OnePlus Offering Installment Payments for OnePlus 2; Also Signs Endorsement Deal for House of Cards Season 4
OnePlus really wants you to have its
baby phones. For a company that is only 3 smartphones old, we certainly see where they are coming from. But that does not stop them from taking risks or bold steps. They were previously known for some really tacky marketing campaigns, like the Ladies First campaign.
Since then, the company has toned itself down several notches. So how do you still be the talking point of the town, and be subtle about it too?
The answer is simple: you sign a $300,000 deal to place your products in the upcoming season of House of Cards. According to a Weibo post and PocketNow, OnePlus has allegedly entered into a $300,000 publicity deal for featuring its devices in the upcoming House of Cards season 4.
This is perhaps OnePlus’s costliest attempt at raising global awareness of its brand by targeting some prime time television space. For the uninitiated, House of Cards is an American political drama series airing on Netflix, which has received many accolades for its plot and has been renewed for its fifth season. Needless to say, the series gets a lot of eyeballs from the general public, and OnePlus may have landed itself a great deal based on the popularity of the show and the talks that it generates. This extends the company’s marketing beyond the tech community and the forums, right to the public.
OnePlus’s attempt to get a phone into your pocket also extends beyond House of Cards. In their latest announcement, the company has attempted to level the field in the US soil against phones that are sold under subsidies and installments by carriers. To truly make a comparative point for the general consumer, the company is now giving users a choice to pay for any order over $99 in installments via PayPal Credit. The checkout page on the website provides a calculator function, which offers the OnePlus 2 at $22.60/month for 18 months, while OnePlus X will go for $16.12/month for 18 months.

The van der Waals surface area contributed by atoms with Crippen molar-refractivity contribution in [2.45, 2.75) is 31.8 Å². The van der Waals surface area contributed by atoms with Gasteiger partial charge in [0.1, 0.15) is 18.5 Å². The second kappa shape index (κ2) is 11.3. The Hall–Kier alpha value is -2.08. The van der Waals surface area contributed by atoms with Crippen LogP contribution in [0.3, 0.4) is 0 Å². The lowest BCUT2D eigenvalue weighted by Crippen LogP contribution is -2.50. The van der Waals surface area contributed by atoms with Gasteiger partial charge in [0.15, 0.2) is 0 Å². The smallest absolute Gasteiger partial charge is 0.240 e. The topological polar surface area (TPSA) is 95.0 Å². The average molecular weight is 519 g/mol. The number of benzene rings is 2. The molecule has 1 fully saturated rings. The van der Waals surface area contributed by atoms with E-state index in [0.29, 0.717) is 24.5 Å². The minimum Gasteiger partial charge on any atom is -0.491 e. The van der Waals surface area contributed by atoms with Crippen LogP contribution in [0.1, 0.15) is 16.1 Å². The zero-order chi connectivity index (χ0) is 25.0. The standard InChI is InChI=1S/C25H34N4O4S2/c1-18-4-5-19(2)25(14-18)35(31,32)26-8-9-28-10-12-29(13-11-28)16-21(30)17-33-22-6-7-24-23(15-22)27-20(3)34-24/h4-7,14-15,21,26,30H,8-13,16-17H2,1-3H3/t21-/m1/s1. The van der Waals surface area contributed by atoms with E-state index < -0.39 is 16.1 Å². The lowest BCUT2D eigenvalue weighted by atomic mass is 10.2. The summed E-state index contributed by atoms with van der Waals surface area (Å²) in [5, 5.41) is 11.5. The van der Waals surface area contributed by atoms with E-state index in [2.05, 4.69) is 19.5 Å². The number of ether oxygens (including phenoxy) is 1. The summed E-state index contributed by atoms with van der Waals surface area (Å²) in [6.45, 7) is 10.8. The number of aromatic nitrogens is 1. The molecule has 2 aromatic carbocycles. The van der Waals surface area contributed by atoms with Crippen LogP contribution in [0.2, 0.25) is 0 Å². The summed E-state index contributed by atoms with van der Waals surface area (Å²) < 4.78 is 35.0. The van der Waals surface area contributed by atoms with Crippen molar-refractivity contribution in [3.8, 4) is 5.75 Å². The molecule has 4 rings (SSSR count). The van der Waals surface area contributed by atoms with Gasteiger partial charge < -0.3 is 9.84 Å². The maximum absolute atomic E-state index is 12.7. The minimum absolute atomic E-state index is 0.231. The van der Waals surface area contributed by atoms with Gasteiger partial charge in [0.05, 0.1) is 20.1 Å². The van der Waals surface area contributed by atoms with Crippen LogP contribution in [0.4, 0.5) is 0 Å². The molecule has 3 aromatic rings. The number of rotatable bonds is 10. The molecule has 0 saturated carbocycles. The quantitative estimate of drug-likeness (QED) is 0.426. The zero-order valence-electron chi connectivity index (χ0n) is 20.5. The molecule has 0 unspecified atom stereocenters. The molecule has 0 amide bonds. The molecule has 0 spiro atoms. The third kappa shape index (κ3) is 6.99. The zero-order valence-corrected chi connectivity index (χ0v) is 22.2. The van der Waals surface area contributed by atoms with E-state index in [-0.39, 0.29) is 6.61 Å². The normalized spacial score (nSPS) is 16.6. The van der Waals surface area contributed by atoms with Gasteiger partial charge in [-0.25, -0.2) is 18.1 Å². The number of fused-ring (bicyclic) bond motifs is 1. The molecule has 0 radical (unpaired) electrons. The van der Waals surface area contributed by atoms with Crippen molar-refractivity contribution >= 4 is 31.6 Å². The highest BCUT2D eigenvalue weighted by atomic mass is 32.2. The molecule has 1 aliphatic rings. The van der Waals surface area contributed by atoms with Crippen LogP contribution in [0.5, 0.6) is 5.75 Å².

Looking at the figures, the OnePlus 2 costs $349 for an outright purchase, while the 18-month installment option totals out to $406.8, a 16.5% increase in price! Similarly, the OnePlus X costs $249, while the longest period installment will set you back $290.16. This increase in price is because of PayPal Credit’s policy of charging interest at the rate of 19.99% APR (Annual Percentage Charge).
One would argue about the actual feasibility of this announcement. These do not make the phone any cheaper than outright purchases. Further, by an increase in price, the company is putting its own products in a disadvantage as they are often billed as “affordable flagships”. Taking away part of the most competitive advantage of OnePlus devices will certainly not help in gaining customers.
So what exactly is OnePlus thinking?
Carl mentions this in his post:
To give consumers the power to fairly compare what they’re paying at a carrier versus on OnePlus.net, we want our customers to have access to all of the payment options they’ve come to expect.
Installments are not meant to provide a cheaper device. They are intended to provide a platform for comparison. With the heavy prevalence of the contract system, where the cost of the phone is recovered by the carrier over a period of 12-24 months by including it in the network bill, outright purchases certainly do appear to be more expensive to a normal consumer. This is based off marketing tactics, the same that work to make your products cost $99.99 instead of a round $100: you perceive the product to be cheaper than what it actually is. These tactics may not work on anyone who can do basic math; but the hard truth is that the general public often does not bother so much. To them, a phone that costs $249 with a 2-year contract is cheaper than a phone that costs $349. With this announcement, OnePlus devices can also be spread out over a period of months, giving customers an easier point of comparison.
OnePlus’s decision to bring in installments works for them when a user would still prefer to pay smaller amounts over a period of time, much like a contract. It also offers flexibility since you are not limited to a contract from one particular carrier: you can still use the device unlocked. OnePlus claims that consumers can also pay off the full price of the device anytime they choose to, but we reckon that this will be inclusive of the interest due and will not be only the base/outright amount.
On the face of it, the recent developments from OnePlus may seem questionable. But prod a bit, and you may see that there is some semblance of sense to it. A 20% rate of interest still seems preposterous for those of us who are not credit-savvy, but atleast the intent makes sense.
What are your thoughts on the recent moves by OnePlus? Will these help the company create positive public image in the USA? Let us know your thoughts in the comments below!